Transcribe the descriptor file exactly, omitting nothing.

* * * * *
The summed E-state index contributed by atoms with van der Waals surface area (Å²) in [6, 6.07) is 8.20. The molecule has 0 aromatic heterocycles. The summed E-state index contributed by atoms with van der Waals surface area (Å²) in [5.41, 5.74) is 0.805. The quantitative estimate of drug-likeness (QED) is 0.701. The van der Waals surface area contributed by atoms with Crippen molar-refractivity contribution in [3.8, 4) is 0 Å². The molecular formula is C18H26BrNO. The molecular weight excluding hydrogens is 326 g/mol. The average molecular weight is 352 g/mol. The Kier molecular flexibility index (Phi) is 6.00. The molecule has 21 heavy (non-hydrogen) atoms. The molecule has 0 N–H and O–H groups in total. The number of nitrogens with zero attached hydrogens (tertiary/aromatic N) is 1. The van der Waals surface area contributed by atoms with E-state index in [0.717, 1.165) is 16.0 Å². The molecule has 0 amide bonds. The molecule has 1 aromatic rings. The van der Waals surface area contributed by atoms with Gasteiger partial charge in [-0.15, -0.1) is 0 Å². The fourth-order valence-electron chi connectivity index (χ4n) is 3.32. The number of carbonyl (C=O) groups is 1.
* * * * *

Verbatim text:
The summed E-state index contributed by atoms with van der Waals surface area (Å²) in [6, 6.07) is 8.20. The molecule has 0 aromatic heterocycles. The summed E-state index contributed by atoms with van der Waals surface area (Å²) in [5.41, 5.74) is 0.805. The quantitative estimate of drug-likeness (QED) is 0.701. The van der Waals surface area contributed by atoms with Crippen molar-refractivity contribution in [3.8, 4) is 0 Å². The molecular formula is C18H26BrNO. The molecular weight excluding hydrogens is 326 g/mol. The average molecular weight is 352 g/mol. The Kier molecular flexibility index (Phi) is 6.00. The molecule has 21 heavy (non-hydrogen) atoms. The molecule has 0 N–H and O–H groups in total. The number of nitrogens with zero attached hydrogens (tertiary/aromatic N) is 1. The van der Waals surface area contributed by atoms with E-state index in [0.717, 1.165) is 16.0 Å². The molecule has 0 amide bonds. The molecule has 1 aromatic rings. The van der Waals surface area contributed by atoms with Gasteiger partial charge in [-0.15, -0.1) is 0 Å². The fourth-order valence-electron chi connectivity index (χ4n) is 3.32. The number of carbonyl (C=O) groups is 1.